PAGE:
January 13th, 2020
I am slowly starting to understand some of the difficulties involved with the transition from prison to the outside world. I have not been to prison myself, but somebody close to me has. She is out now, and things are really interesting.
The girl and I were talking one day, and I mentioned that I didn’t want her to stay holed up in her room all the time.
She gave me a cold stare and said, “I’m not planning on isolating myself. You know, I haven’t had any “alone time” for the last nine months. I was never by myself.”
I hadn’t thought about that. She’s right. The young woman was totally without any privacy for most of a year. How did that affect her? How would that affect me?
I have been thinking back on my time at West Point, forty years ago. Both prison and the military academy share some unfortunate similarities. When I was at West Point, “alone time” was scarce. I was almost always with somebody else. Privacy was an alien concept. I was being observed by somebody (classmates, instructors, tactical officers, etc.) constantly. I remember how weird it felt once I graduated and became an officer. Suddenly, I had a place of my own, and it took me a while to adapt to being by myself.
The young woman has told me more than once that being “on the outside” is stressful for her. She has been in an environment where she has not been able to make any decisions on her own. Once again, this much like being in the military. Every day somebody told her what to wear, what to eat, where to go, what work to do, and when to sleep. In short, she really had no need to think. Now she does needs to do that. She has to take control of her life, and her skills for do that have atrophied during the last several months.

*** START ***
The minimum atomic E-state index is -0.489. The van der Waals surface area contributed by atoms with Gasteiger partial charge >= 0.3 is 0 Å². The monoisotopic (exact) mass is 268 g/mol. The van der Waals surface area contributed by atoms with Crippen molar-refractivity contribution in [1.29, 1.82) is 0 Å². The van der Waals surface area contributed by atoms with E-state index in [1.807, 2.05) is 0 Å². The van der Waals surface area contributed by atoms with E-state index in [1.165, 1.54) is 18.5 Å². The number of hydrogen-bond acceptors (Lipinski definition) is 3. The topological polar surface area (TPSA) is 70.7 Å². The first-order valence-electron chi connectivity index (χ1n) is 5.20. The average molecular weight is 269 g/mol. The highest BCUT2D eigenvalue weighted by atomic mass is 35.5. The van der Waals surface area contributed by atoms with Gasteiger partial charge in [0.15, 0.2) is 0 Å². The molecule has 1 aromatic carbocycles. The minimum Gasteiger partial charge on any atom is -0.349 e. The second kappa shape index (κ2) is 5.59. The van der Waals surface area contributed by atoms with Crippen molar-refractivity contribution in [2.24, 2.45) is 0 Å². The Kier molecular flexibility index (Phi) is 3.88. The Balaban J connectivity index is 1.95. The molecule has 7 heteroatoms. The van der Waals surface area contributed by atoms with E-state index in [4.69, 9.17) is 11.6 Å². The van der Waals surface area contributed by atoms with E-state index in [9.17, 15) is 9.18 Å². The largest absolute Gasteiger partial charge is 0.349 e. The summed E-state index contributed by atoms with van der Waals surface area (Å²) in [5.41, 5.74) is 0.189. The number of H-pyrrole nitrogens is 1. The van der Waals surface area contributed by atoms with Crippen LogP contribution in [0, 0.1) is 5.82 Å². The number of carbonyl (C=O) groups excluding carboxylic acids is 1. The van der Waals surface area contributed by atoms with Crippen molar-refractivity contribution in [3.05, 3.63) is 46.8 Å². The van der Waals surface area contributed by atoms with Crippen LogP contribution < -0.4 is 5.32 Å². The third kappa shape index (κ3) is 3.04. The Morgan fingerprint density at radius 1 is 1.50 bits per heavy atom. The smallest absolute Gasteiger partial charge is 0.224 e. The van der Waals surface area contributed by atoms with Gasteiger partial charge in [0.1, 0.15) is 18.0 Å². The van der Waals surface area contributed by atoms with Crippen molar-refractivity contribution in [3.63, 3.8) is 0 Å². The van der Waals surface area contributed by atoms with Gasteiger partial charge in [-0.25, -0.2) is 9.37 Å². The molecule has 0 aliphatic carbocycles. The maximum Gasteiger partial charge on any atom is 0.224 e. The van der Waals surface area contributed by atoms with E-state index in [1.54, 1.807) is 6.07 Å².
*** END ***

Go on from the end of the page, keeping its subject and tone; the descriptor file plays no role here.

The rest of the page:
I really don’t understand the logic behind throwing people into prison. I am aware that some people (e.g. ax murderers and the like) need to be locked up for the safety of the general public. However, persons who have committed nonviolent crimes (many of whom have mental health issues) are also in prison, and that might not be the best place for them. Think of it this way: Why put a group of felons together in the same place for an extended period of time? What will they actually learn from each other? The odds are good that they will all trade notes and become more competent criminals. If the goal of prison is rehabilitation ( and it isn’t), then it would make more sense to put offenders in an environment filled with law-abiding people. That means placing offenders with people on the “outside”. We usually refuse to do that. We want to punish them.
This particular situation will require me to learn patience. I have never been good at that. This young woman needs time to get a grip on the next chapter in her life, and I need to give her enough time. I don’t know what is all going on in her head. I’m not sure that I even want to know. I do know that some things cannot be forced. The girl’s new identity as a free person will emerge in due time. I don’t know how long that will take. I can’t know. I don’t need to know.
I am supposed to learn a lesson from all of this. Once again, God is trying to teach me something. I wish He/She would stop do that.
Oh well, today was a good day. Maybe I have learned something from that.